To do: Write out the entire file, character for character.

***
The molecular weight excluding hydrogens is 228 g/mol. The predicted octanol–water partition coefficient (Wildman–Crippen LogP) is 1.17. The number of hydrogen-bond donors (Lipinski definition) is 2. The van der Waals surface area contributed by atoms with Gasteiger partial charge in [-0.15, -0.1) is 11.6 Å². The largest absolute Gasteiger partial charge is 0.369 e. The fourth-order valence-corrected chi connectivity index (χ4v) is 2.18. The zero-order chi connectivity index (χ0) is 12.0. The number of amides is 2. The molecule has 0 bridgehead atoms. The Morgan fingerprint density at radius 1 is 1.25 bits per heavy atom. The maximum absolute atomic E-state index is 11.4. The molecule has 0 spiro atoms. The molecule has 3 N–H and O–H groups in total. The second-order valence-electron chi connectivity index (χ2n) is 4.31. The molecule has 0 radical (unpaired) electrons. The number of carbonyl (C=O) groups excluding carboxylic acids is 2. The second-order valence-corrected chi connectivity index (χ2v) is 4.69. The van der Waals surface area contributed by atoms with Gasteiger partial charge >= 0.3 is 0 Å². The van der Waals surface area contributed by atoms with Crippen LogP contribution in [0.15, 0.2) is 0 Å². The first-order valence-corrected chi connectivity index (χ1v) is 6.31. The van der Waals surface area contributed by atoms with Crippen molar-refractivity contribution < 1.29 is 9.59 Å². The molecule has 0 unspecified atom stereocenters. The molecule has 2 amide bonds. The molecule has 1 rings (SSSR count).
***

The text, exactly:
The molecular weight excluding hydrogens is 228 g/mol. The predicted octanol–water partition coefficient (Wildman–Crippen LogP) is 1.17. The number of hydrogen-bond donors (Lipinski definition) is 2. The van der Waals surface area contributed by atoms with Gasteiger partial charge in [-0.15, -0.1) is 11.6 Å². The largest absolute Gasteiger partial charge is 0.369 e. The fourth-order valence-corrected chi connectivity index (χ4v) is 2.18. The zero-order chi connectivity index (χ0) is 12.0. The number of amides is 2. The molecule has 0 bridgehead atoms. The Morgan fingerprint density at radius 1 is 1.25 bits per heavy atom. The maximum absolute atomic E-state index is 11.4. The molecule has 0 spiro atoms. The molecule has 3 N–H and O–H groups in total. The second-order valence-electron chi connectivity index (χ2n) is 4.31. The molecule has 0 radical (unpaired) electrons. The number of carbonyl (C=O) groups excluding carboxylic acids is 2. The second-order valence-corrected chi connectivity index (χ2v) is 4.69. The van der Waals surface area contributed by atoms with Gasteiger partial charge >= 0.3 is 0 Å². The van der Waals surface area contributed by atoms with Crippen LogP contribution in [0.15, 0.2) is 0 Å². The first-order valence-corrected chi connectivity index (χ1v) is 6.31. The van der Waals surface area contributed by atoms with Crippen molar-refractivity contribution < 1.29 is 9.59 Å². The molecule has 0 unspecified atom stereocenters. The molecule has 2 amide bonds. The molecule has 1 rings (SSSR count).